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June 2018 (Vol. 3 Issue 4)

Germ warfare

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Lynne McTaggart is co-editor of WDDTY. She is also a renowned health campaigner and the best-selling author of The Field, The Intention Experiment and The Bond.

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Germ warfare

February 28th 2018, 15:29
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Blaming health conditions on bugs like bacteria or viruses has fallen out of fashion. We look for lifestyle causes of illness, whether diet or too few important nutrients, lack of exercise, too much processed, sugary foods or even the fallout from drugs and other aspects of modern medicine. We figure that in almost every instance, we're ill because of something we're not doing right.

In our zeal to identify Big Pharma or Big Food as the cause of all our ills, we forget one still important source of illness: bugs, in the form of powerful viruses and bacteria.

It's not all about the bug acting on its own. Viruses and bacteria need a weakened host in order to take hold. As Celeste McGovern exposes in this month's cover story (page 28), a dormant Epstein-Barr herpes virus (EBV), the source of glandular fever, or mononucleosis, often called 'the kissing disease' because it can be contracted by mouth, lays dormant and can eventually attack the body years later when an immune system is under par.

As the virus awakens and begins to replicate, the immune system goes into overdrive and starts attacking its own tissue—in this case, the thyroid gland.

The idea that EBV could cause problems years later was disparaged for many years because some 90 percent of people carry the virus. However, it's now gaining traction from increasing evidence that a virus can cause or incite many illnesses.

The late WDDTY panel member Dr Patrick Kingsley was one of the early proponents of the idea that viruses had a certain role to play in triggering or exacerbating many conditions, from cancer to multiple sclerosis. When taking a patient's history, Kingsley would routinely explore whether the patient had contracted chicken pox as a child.

"When I gave a talk about my work to a large group of cancer patients in London a number of years ago, I made the statement that, in my opinion, the shingles virus was somehow involved in patients with breast cancer," he wrote. "During the break I was surrounded by women, so I asked them what their experience had been, only to be told by just about all of them that they had had either shingles or chicken pox shortly before the first signs of their breast cancer appeared."

Kingsley considered the fact that many of his patients had never felt completely well after contracting glandular fever. After putting two and two together, he suspected that most lymph and blood cancers had some sort of viral cause.

Kingsley also noted that his multiple sclerosis patients who had been improving often had a renewed attack, even requiring hospitalization, when they'd had a urinary tract infection, even one without symptoms.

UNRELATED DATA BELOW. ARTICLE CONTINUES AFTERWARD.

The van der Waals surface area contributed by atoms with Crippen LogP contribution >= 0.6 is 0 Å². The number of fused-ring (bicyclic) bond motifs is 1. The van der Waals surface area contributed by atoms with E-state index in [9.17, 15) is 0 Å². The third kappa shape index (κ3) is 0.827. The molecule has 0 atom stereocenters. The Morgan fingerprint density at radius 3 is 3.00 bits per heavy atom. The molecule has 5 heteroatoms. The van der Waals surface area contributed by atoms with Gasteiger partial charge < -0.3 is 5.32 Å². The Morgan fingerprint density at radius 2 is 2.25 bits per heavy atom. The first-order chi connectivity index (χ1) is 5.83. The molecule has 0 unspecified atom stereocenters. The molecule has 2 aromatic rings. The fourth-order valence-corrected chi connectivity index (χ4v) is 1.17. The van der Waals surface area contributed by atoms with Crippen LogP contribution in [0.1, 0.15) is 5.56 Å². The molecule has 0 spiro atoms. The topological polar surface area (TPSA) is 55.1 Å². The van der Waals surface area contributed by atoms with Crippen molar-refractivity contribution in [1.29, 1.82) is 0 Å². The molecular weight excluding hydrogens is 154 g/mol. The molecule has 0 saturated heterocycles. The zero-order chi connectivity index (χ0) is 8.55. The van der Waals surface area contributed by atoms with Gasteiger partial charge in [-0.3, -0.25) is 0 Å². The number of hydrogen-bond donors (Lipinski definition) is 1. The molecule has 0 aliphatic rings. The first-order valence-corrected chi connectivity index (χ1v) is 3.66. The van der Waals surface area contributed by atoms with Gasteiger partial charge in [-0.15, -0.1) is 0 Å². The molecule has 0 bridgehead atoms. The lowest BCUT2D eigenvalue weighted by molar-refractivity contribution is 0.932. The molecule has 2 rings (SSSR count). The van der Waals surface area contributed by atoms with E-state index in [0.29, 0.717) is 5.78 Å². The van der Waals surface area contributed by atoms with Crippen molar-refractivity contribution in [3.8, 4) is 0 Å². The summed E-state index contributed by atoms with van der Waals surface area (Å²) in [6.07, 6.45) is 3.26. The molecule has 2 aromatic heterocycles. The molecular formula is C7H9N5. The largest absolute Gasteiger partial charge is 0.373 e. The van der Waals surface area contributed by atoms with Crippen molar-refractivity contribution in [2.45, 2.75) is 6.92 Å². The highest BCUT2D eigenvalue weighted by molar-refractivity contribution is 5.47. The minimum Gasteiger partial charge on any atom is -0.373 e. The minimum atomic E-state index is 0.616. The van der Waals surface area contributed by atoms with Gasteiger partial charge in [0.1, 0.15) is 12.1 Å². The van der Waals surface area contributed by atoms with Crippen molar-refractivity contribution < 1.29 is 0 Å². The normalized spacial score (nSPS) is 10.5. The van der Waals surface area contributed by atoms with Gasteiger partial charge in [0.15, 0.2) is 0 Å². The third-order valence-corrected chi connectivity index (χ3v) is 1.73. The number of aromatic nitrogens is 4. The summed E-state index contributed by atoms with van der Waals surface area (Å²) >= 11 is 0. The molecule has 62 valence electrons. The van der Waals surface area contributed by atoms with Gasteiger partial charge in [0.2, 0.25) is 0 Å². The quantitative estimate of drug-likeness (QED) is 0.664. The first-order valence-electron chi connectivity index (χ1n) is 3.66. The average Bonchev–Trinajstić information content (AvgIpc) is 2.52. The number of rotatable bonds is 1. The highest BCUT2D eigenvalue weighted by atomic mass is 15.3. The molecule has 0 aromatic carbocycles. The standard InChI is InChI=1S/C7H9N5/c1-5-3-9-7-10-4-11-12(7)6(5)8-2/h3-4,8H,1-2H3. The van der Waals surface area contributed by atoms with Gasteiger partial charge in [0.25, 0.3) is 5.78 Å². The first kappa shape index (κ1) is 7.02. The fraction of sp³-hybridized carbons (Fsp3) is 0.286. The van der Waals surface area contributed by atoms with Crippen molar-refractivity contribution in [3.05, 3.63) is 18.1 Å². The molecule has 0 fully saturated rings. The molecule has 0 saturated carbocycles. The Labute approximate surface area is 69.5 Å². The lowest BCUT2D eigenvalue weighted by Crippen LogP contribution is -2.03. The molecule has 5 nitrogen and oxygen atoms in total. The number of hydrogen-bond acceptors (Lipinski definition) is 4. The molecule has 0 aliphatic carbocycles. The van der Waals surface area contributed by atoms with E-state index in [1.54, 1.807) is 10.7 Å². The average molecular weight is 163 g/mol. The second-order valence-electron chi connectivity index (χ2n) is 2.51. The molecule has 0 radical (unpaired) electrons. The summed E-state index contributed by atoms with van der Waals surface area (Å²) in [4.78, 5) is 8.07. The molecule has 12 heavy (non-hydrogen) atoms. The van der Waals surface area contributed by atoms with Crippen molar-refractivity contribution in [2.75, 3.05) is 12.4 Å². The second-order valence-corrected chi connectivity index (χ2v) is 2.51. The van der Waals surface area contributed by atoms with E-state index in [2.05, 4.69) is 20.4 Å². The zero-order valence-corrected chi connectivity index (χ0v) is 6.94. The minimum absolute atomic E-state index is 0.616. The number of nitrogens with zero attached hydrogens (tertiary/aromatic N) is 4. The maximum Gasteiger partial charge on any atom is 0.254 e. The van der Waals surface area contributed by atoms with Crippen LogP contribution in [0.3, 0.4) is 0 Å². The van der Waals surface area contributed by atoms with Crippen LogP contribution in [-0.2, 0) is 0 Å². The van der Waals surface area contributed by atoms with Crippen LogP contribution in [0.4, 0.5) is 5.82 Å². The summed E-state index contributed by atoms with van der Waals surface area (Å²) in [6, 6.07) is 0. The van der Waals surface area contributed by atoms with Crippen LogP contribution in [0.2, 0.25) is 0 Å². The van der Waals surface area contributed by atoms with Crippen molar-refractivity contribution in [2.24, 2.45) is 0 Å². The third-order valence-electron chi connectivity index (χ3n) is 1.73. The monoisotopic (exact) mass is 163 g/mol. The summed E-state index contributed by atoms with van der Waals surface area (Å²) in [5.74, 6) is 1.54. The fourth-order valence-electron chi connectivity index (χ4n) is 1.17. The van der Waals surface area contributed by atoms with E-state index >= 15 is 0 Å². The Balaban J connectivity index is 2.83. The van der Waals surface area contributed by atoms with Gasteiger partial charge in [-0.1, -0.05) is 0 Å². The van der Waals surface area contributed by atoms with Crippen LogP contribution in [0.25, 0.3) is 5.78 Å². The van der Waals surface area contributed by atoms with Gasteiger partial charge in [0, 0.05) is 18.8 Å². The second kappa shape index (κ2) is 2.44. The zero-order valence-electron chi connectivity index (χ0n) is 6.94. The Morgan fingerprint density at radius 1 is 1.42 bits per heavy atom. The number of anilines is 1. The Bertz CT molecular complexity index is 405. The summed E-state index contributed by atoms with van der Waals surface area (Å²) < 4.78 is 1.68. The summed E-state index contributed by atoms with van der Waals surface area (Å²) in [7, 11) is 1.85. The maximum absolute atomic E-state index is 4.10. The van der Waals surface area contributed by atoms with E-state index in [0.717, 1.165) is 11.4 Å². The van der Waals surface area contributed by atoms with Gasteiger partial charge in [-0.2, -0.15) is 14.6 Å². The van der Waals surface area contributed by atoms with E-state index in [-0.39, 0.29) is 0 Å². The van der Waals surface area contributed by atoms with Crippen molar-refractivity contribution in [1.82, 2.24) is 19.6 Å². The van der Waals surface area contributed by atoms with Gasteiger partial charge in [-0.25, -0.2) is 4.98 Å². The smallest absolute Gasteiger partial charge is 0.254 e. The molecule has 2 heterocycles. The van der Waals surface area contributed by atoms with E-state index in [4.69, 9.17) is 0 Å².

Kingsley's prescience was proved correct with recent evidence from Harvard Medical School demonstrating that the presence of the EBV can change certain cells in the breast, leading to cancer decades later. And this process occurs not simply in the breast but also the lymphatic system, the nose and throat, the stomach and even the body's soft tissues.

There's also new evidence that cancer can be caused by bacterial imbalances, with cancer patients having higher levels of Staphylococcus bacteria and breast cancer patients having fewer Methylobacterium than healthy women. Something in the viral and bacterial population has definitely gone awry.

While medicine is more than willing to consider bugs as the cause of things like cancer, they have only one solution to bugs—antibiotics—and then only for bacteria, since these drugs don't work on viruses. Over the years, they have minimized or destroyed the work of farsighted pioneers like Royal Raymond Rife, who developed a high-frequency device to kill offending microbes in the early part of the 20th century.

Happily, there are relatively simple solutions to strengthening your immune system against an EBV attack, whether or not you have a thyroid condition. In particular, Kingsley used to ensure that patients got enough B vitamins.

"Glandular fever seems to strip people of B vitamins," he wrote, "and if a person catches it, B vitamins given at the time may well hasten their recovery and stop it being too severe." In Kingsley's experience, glandular fever seemed to compromise the function of the liver. He routinely offered a patient who'd had glandular fever at any point a liver tonic or homoeopathy.

As McGovern outlines, it's not especially difficult to boost your immune system and send the virus back into dormancy. But first we have to appreciate that bugs of all varieties may play a central role in our health—and even with chronic conditions like an underactive thyroid.

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